His public esteem had as often been low. Throughout the early 1970s, Dylan was a pariah of the passe. At the beginning of the 1980s, while post-punk youth ruled and everyone over 30 was a boring old fart, a born- again Dylan's latest album was Saved. He was about as hip as General Franco.
Looming disdainfully above it all was a critical Hadrian's Wall constructed by the literati to keep out all the guitar-wielding barbarians. Elvis Presley, Bob Dylan, Johnny Rotten . . . they were all indistinguishable oiks howling on the borders of civilisation.
As late as 1992 the playwright David Hare could imagine he was summing up the battle-lines between civilised culture and its enemy, a cheap and destructive pop culture, in the phrase "Keats versus Dylan". Never mind that Bob Dylan had spent the previous three decades with his face set firmly against the vulgar and the cheap, or that Keats had been a cockney oik and upstart himself. Such was the critical climate still that Hare's comically inaccurate personifying of the divide caught on like a pop craze itself. Within minutes, A.S. Byatt could go on The Late Show and pronounce that the qualitative difference between Keats and Dylan is that with Keats, she could take you through one of his poems and reveal many layers . . .
What's risible is not the preference for Keats, nor the ignorance about Dylan: it is the malapropriate self- confidence that had her thinking it reasonable to hand down these uninformed but lofty judgements. As if, indeed, her very unfamiliarity with Dylan's work affirmed the loftiness that justified dismissing it.
The wall does seem to be coming down. In 1997 Greil Marcus's critical study Invisible Republic: Bob Dylan's Basement Tapes was accorded substantial reviewing attention on both sides of the Atlantic; and in late 1998, a few months before being appointed the new Poet Laureate, Andrew Motion discussed Dylan's retrospectively released 1966 concert recording from Manchester Free Trade Hall in terms of "the tremendous beauty and subtlety of the songs and the matchless voice that sings them".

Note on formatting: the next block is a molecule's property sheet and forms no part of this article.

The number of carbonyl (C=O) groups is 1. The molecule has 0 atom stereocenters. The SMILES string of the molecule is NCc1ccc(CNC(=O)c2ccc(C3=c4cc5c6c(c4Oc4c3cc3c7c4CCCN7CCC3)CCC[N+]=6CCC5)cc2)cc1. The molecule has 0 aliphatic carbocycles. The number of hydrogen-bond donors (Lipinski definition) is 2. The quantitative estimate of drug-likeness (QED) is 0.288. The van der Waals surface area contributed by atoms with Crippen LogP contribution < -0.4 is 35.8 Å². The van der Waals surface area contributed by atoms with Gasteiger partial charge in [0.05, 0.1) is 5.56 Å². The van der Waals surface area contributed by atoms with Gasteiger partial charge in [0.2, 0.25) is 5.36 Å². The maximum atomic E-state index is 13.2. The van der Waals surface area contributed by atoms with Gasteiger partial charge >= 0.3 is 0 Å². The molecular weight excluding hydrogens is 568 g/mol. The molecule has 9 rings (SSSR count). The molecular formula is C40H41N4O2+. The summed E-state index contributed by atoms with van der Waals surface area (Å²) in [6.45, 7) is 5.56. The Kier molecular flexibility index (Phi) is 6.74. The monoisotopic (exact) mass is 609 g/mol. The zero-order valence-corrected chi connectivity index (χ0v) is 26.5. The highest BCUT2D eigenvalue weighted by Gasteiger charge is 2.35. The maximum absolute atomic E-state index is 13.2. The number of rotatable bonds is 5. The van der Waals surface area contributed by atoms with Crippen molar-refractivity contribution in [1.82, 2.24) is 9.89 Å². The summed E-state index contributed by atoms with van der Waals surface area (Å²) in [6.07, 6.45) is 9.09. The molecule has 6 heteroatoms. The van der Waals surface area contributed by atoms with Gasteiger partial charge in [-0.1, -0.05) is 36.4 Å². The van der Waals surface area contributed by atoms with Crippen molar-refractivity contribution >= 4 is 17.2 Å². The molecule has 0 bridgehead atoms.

The public mood too seems unusually favourable towards someone so strongly associated with the 1960s that he always risks dismissal when people feel intolerant of the recent past and that decade in particular. There was a wave of warm re-appraisal when, in 1996, Dylan was taken ill. Then his first collection of new compositions in seven years, Time Out of Mind, reminded people of how striking and unique this artist is. He even won Grammys and a Kennedy Center Award, with President Clinton saying of him:
He probably had more impact on people of my generation than any other creative artist. His voice and lyrics haven't always been easy on the ears, but, throughout his career, Bob Dylan has never aimed to please.
Exactly. Meanwhile the presence of the young in audiences at Dylan's concerts shows that many newcomers are drawn to him, in wave after generational wave, in spite of everything. They have the enviable pleasure of getting to know his vast back catalogue: well over 40 albums, contributing to and exploring so many musical genres and much poetry. As we look back at the second half of the 20th century from its closing moments, Bob Dylan still looks one of its dominant figures.
Michael Gray is the author of `Song & Dance Man III: the art of Bob Dylan' (Cassell Academic, pounds 29.99)